Heat records were set in downtown Los Angeles and Orange County today, as Southland communities sizzled and officials issued an advisory warning of potential heat-related illnesses.
The high in downtown L.A. was 97 degrees, wiping out the old record of 94, according to the National Weather Service.
In Orange County, Anaheim registered a record high of 103 degrees, breaking the old record of 92 set in 1990, while Newport Beach's high of 84 broke the old record of 82, also set in 1990.
Calabasas recorded a high of 98 on Tuesday, while Burbank and Pasadena reached 96 and Van Nuys 97.
The heat advisory was in effect from 11 a.m. until 7 p.m. in Los Angeles, Malibu, Santa Monica, Beverly Hills, Long Beach and Orange County.
"Hot temperatures may cause heat illnesses to occur," warned the National Weather Service. "Drink plenty of fluids, stay in an air-conditioned room, stay out of the sun, and check up on relatives and neighbors. Young children and pets should never be left unattended in vehicles under any circumstances.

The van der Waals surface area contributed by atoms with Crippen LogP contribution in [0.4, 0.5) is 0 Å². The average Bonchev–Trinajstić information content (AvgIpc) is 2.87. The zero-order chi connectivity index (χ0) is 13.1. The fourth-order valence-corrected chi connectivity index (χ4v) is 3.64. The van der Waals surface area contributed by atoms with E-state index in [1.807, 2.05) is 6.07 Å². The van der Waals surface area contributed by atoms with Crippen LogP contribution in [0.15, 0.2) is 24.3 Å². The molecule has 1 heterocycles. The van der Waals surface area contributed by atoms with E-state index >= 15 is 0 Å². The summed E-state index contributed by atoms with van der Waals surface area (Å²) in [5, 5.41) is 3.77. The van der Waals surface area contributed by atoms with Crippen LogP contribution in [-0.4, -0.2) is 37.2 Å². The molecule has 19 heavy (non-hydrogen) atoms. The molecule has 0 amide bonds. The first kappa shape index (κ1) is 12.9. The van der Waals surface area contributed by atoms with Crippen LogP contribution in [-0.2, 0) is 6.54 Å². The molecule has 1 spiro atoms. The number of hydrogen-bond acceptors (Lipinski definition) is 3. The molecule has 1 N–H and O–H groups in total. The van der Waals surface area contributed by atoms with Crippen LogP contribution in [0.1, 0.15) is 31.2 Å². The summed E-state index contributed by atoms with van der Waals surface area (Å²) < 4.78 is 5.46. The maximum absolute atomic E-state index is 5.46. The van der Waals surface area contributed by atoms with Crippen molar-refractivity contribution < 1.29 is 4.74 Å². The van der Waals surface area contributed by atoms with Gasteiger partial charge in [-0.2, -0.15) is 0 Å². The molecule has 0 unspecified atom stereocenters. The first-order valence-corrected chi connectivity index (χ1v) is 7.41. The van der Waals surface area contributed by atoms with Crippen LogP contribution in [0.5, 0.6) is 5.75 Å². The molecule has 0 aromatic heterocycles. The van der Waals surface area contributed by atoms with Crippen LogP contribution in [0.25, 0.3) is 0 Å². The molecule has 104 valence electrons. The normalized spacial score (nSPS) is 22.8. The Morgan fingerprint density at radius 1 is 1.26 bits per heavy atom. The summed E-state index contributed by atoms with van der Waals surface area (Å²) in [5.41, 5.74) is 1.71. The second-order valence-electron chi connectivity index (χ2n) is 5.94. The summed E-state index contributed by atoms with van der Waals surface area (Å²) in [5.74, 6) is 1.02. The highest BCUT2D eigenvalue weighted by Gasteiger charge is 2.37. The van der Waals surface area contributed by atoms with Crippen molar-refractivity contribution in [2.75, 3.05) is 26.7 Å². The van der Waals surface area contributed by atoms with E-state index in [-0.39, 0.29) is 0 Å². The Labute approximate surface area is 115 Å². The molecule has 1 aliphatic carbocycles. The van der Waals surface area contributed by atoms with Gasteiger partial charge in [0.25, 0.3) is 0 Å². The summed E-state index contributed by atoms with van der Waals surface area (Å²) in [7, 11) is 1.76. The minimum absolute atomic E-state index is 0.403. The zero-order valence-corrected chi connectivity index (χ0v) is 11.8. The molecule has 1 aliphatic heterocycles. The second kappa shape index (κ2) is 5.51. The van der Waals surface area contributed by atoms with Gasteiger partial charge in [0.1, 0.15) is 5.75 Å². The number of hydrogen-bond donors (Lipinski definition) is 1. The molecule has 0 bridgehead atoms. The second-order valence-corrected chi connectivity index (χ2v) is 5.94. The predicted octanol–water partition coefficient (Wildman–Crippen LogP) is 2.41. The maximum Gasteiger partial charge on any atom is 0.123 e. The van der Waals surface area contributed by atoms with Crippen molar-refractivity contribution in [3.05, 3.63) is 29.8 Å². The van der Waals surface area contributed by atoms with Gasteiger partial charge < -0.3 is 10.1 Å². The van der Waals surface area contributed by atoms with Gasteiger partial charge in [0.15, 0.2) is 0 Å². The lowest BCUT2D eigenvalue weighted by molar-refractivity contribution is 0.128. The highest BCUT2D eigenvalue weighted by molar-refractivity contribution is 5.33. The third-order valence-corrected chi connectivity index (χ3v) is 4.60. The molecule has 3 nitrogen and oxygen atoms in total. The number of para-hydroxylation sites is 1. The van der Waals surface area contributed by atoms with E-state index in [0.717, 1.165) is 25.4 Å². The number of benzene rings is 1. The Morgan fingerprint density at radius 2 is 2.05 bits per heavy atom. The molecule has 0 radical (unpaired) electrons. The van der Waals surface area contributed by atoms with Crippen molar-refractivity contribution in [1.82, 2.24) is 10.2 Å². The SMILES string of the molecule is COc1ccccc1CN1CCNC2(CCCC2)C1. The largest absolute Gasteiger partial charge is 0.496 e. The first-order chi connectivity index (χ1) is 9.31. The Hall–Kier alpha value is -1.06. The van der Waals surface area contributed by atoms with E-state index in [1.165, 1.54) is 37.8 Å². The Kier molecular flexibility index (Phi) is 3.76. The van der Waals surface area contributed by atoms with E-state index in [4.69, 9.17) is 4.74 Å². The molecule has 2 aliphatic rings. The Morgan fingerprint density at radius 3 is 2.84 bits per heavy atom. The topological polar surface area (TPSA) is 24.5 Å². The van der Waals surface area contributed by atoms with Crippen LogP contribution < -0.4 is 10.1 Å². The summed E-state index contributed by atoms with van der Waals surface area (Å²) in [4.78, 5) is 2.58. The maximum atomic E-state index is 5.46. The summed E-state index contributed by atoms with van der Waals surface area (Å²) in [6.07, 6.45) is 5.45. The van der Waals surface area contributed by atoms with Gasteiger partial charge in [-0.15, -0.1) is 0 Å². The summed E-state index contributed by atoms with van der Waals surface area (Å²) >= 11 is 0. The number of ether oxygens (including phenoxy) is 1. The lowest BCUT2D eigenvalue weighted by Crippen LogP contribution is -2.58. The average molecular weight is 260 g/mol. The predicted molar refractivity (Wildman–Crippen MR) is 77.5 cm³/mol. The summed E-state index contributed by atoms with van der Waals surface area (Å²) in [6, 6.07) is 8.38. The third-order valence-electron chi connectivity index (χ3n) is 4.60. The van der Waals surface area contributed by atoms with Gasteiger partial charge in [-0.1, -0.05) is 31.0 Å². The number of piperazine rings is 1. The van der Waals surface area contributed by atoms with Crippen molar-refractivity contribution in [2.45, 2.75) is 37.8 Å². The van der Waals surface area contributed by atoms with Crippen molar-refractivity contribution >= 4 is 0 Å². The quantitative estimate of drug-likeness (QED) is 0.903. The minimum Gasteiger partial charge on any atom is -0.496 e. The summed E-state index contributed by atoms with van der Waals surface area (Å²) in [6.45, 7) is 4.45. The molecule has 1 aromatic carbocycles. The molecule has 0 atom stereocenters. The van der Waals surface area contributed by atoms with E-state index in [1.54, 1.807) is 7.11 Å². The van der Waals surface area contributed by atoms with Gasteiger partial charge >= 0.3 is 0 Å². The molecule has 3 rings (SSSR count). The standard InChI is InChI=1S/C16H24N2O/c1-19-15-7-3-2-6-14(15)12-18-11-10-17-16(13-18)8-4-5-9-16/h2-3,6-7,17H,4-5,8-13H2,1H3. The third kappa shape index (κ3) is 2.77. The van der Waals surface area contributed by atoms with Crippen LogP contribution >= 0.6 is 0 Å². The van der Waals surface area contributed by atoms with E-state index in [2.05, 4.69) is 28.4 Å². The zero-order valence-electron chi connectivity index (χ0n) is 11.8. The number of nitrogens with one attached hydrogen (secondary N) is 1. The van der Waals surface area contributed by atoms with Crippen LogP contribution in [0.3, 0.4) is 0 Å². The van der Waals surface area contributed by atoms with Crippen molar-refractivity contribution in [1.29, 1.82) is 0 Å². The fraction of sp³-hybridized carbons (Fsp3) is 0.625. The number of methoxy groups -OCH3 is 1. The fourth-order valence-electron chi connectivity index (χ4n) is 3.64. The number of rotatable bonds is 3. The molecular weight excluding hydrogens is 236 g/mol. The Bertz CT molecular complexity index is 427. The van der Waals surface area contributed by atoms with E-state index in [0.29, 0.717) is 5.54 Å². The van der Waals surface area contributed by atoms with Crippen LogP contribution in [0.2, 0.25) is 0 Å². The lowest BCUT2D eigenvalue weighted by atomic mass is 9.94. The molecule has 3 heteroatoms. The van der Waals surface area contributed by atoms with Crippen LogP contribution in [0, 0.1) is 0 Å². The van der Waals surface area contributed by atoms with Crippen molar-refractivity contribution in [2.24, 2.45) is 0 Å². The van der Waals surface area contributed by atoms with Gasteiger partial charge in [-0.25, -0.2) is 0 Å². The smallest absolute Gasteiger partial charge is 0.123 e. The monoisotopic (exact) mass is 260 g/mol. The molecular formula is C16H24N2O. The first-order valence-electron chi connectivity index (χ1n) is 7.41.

"Take extra precautions if you work or spend time outside. When possible, reschedule strenuous activities to early morning or evening. Know the signs and symptoms of heat exhaustion and heat stroke. Wear lightweight and loose-fitting clothing when possible.
"To reduce risk during outdoor work, the Occupational Safety and Health Administration recommends scheduling frequent rest breaks in shaded or air conditioned environments. Anyone overcome by heat should be moved to a cool and shaded location. Heat stroke is an emergency! Call 911."
Humidity levels in the Southland were low Tuesday, in the 3% to 10% range, but no red flag warnings signifying a high risk of wildfire were issued, unlike on Monday. Nor are they likely to be, said NWS meteorologist Kristen Stewart, who is based in Oxnard.
Stewart said the current conditions are creating "an elevated fire danger" but it falls short of critical because the wind -- while stiff in places -- isn't quite strong enough to warrant the issuance of red flag warnings.
NWS meteorologist Brandt Maxwell, Stewart's counterpart in San Diego, where Orange County weather is forecast, said the same. There will be some 30- mile-per-hour gusts, Maxwell said, but on the whole the gusts will be neither strong enough nor frequent enough to create a significant threat, not even in the Santa Ana mountains.
Temperatures will mostly decline slightly Wednesday and Thursday while remaining high, but fall another several degrees on Friday.